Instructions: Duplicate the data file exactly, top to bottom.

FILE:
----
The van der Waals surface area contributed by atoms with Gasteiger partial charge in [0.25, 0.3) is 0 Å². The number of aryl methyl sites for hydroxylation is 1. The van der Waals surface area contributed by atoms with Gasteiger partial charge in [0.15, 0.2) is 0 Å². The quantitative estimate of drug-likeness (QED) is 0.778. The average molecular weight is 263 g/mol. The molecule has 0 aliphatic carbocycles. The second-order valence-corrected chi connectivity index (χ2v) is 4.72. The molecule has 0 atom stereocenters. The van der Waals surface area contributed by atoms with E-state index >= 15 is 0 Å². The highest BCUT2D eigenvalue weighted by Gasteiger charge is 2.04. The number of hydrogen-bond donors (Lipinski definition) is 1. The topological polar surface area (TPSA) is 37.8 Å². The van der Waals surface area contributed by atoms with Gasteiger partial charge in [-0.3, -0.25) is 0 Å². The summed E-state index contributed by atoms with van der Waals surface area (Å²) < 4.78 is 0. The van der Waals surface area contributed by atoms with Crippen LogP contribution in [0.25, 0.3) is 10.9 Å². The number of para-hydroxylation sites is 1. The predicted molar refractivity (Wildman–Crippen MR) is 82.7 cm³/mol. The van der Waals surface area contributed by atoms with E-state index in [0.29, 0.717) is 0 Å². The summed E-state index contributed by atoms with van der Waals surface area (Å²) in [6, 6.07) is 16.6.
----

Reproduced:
The van der Waals surface area contributed by atoms with Gasteiger partial charge in [0.25, 0.3) is 0 Å². The number of aryl methyl sites for hydroxylation is 1. The van der Waals surface area contributed by atoms with Gasteiger partial charge in [0.15, 0.2) is 0 Å². The quantitative estimate of drug-likeness (QED) is 0.778. The average molecular weight is 263 g/mol. The molecule has 0 aliphatic carbocycles. The second-order valence-corrected chi connectivity index (χ2v) is 4.72. The molecule has 0 atom stereocenters. The van der Waals surface area contributed by atoms with E-state index >= 15 is 0 Å². The highest BCUT2D eigenvalue weighted by Gasteiger charge is 2.04. The number of hydrogen-bond donors (Lipinski definition) is 1. The topological polar surface area (TPSA) is 37.8 Å². The van der Waals surface area contributed by atoms with Gasteiger partial charge in [-0.3, -0.25) is 0 Å². The summed E-state index contributed by atoms with van der Waals surface area (Å²) < 4.78 is 0. The van der Waals surface area contributed by atoms with Crippen LogP contribution in [0.25, 0.3) is 10.9 Å². The number of para-hydroxylation sites is 1. The predicted molar refractivity (Wildman–Crippen MR) is 82.7 cm³/mol. The van der Waals surface area contributed by atoms with E-state index in [0.29, 0.717) is 0 Å². The summed E-state index contributed by atoms with van der Waals surface area (Å²) in [6, 6.07) is 16.6.